Channan: Heart of the Heians, by Elmar T. Schmeisser, explores the possibility of the modern day Heians as derived from the chinese kata Channan-Dai and Channa-Sho. The author makes no definitive claim that his studies are absolute, but presents his research in a sound historical manner leaving the reader to make his or her own decision regarding the origins of the Heian kata based on the research presented. The book is loaded with simple-to-follow, step-by-step, photos of Channan-Dai and Channan-Sho and accompanying text for each step. In a simple straight forward way, the author clearly illustrates apparent or perceived correlations between the Channan kata and the modern day Heians. An added plus in this book is the way it is laid out; the book is designed in such a way that keeps the reader flowing seamlessly from one photographic illustration to another. Only two things might have improved this well produced book and research, one of which is nearly impossible to do on the printed page, showing the transition moves in sequence, and crisper photographs with a higher quality camera. Overall, regardless of these two minor shortcomings, this book is a fantastic work and will be greatly appreciated by anyone who enjoys the study of traditional Japanese kata, bunkai, and kata origins.
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Format: Paperback
Author Elmar Schmeisser has, in this book, tried to uncover the kata at the root of the Heian/Pinan kata: Kata Channan. His research has led him to a Chinese Chuan-Fa system that entered the US via the Philipines; however, Dr. Schmeisser has made a convincing argument that, while the kata he presents may not be exactly like the one that Itosu used when constructing the Pinan kata, they at least have the same root. I don't have a problem with the probability that the two kata, Channan Dai and Sho, may not be the exact kata that Itosu derived the Pinan from, as a cursory observation of the same kata in different systems will also reveal small variations. Kata change over time; that's just the nature of the beast.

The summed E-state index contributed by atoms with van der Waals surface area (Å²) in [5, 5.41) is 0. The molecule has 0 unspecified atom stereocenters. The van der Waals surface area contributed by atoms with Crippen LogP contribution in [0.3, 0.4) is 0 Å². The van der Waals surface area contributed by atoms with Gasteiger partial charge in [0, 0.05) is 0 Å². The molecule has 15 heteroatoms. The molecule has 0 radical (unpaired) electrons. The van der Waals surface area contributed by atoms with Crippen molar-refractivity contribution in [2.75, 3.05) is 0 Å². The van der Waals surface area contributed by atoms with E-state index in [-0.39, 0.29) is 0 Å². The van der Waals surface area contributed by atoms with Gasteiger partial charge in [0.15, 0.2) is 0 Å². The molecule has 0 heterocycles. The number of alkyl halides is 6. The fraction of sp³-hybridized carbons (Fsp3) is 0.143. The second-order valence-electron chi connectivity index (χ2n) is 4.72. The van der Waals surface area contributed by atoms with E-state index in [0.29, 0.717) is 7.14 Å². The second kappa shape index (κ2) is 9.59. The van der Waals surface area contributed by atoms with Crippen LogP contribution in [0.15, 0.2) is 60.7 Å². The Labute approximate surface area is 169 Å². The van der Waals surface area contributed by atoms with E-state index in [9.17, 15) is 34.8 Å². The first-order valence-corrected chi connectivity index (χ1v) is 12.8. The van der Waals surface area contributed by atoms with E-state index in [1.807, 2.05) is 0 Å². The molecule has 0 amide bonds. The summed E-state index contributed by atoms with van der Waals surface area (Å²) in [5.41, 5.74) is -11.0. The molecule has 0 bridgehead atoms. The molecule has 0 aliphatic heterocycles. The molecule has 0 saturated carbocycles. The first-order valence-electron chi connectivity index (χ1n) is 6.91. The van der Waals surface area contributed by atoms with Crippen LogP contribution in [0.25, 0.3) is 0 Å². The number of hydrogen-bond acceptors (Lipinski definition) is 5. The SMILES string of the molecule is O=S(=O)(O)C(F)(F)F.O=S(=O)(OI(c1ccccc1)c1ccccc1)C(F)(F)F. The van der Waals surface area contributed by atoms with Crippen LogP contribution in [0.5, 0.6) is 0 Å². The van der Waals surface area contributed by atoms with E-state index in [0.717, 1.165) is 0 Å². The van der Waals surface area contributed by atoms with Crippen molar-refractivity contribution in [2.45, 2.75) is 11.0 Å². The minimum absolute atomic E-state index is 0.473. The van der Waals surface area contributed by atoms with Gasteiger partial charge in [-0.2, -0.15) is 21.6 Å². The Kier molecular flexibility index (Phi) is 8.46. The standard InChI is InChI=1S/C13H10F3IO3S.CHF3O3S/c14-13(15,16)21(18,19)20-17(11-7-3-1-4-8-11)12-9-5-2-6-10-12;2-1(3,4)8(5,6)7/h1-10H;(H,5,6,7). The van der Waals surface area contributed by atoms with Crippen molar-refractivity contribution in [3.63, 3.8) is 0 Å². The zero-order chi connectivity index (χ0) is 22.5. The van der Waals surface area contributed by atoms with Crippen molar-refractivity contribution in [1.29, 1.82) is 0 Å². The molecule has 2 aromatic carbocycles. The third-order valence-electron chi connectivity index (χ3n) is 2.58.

In the first chapter, Dr. Schmeisser gives some historical background on Heian/Pinan in a concise but informative summary, and then gives some background not only on the various stages of learning kata in general, but also in analyzing the kata for practical applications (bunkai). Though the author does a wonderful job for the space provided in this section, I would love to have seen it expanded and given more detail. The next two chapters demonstrate the kata Channan Dai and Channan Sho. In both chapters, each sequence in the kata is given a paragraph or so for explaination, and the bunkai is usually shown along side the kata sequence. Chapter Four takes examples from the Heian kata (Shotokan style) and demonstrates where the sequences from the Channan kata fit in, sort of offering a short comparitive analysis of the Channan and Heian kata. The book ends with a very short chapter on historic implications, and one last chapter showing photo sequences of the full Channan Dai and Channan Sho kata without the interuption of text or bunkai.
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Having trained for over 50 years,my interests are history,origins,and old school training.My understanding has always been that Pinan/Heian kata were essays on kata Kusanku. It now appears that these kata were simplifications and fragments of channan kata which was in itself the treatise on kusanku.Once one understands this,it is not necessary to know channan kata,just pinan/heian plus kusanku.I thought the book was ok,an interesting addition to my library, but rather too heavily stylized for my liking.Original Okinawan karate had no style names.This was a creation of the Japanese in order to make the Okinawan arts conform to the Japanese way of doing things.When studying the old ways,it is important to remember this.